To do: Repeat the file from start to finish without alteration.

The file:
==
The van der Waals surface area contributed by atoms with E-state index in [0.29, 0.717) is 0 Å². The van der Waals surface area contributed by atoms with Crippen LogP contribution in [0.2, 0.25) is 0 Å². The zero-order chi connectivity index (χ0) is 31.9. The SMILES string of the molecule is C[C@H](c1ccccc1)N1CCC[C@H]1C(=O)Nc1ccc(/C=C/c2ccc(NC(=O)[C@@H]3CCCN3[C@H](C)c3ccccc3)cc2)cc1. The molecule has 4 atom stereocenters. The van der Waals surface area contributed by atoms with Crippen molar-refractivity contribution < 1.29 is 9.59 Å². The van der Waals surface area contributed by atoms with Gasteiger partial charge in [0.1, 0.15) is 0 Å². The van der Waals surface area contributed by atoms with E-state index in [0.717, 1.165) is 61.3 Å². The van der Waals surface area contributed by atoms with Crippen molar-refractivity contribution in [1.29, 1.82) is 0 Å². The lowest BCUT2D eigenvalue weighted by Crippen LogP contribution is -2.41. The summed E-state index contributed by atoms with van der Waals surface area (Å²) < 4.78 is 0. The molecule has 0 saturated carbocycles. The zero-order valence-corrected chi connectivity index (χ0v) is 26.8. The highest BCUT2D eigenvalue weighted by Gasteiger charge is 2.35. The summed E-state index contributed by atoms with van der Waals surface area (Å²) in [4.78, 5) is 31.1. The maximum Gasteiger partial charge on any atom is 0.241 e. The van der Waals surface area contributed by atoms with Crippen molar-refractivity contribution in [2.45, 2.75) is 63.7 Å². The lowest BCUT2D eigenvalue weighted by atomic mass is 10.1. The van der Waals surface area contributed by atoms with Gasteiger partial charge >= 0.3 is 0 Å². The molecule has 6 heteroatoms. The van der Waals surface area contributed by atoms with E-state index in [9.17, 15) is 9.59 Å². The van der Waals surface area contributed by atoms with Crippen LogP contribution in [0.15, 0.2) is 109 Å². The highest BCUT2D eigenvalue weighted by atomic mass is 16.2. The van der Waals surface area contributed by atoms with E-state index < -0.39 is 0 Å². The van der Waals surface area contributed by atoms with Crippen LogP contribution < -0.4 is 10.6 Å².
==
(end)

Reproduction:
The van der Waals surface area contributed by atoms with E-state index in [0.29, 0.717) is 0 Å². The van der Waals surface area contributed by atoms with Crippen LogP contribution in [0.2, 0.25) is 0 Å². The zero-order chi connectivity index (χ0) is 31.9. The SMILES string of the molecule is C[C@H](c1ccccc1)N1CCC[C@H]1C(=O)Nc1ccc(/C=C/c2ccc(NC(=O)[C@@H]3CCCN3[C@H](C)c3ccccc3)cc2)cc1. The molecule has 4 atom stereocenters. The van der Waals surface area contributed by atoms with Crippen molar-refractivity contribution < 1.29 is 9.59 Å². The van der Waals surface area contributed by atoms with Gasteiger partial charge in [0.1, 0.15) is 0 Å². The van der Waals surface area contributed by atoms with E-state index in [0.717, 1.165) is 61.3 Å². The van der Waals surface area contributed by atoms with Crippen molar-refractivity contribution in [1.29, 1.82) is 0 Å². The lowest BCUT2D eigenvalue weighted by Crippen LogP contribution is -2.41. The summed E-state index contributed by atoms with van der Waals surface area (Å²) < 4.78 is 0. The molecule has 0 saturated carbocycles. The zero-order valence-corrected chi connectivity index (χ0v) is 26.8. The highest BCUT2D eigenvalue weighted by Gasteiger charge is 2.35. The summed E-state index contributed by atoms with van der Waals surface area (Å²) in [4.78, 5) is 31.1. The maximum Gasteiger partial charge on any atom is 0.241 e. The van der Waals surface area contributed by atoms with Crippen molar-refractivity contribution in [2.45, 2.75) is 63.7 Å². The lowest BCUT2D eigenvalue weighted by atomic mass is 10.1. The van der Waals surface area contributed by atoms with Gasteiger partial charge >= 0.3 is 0 Å². The molecule has 6 heteroatoms. The van der Waals surface area contributed by atoms with E-state index in [9.17, 15) is 9.59 Å². The van der Waals surface area contributed by atoms with Crippen LogP contribution in [0.15, 0.2) is 109 Å². The highest BCUT2D eigenvalue weighted by atomic mass is 16.2. The van der Waals surface area contributed by atoms with E-state index < -0.39 is 0 Å². The van der Waals surface area contributed by atoms with Crippen LogP contribution < -0.4 is 10.6 Å².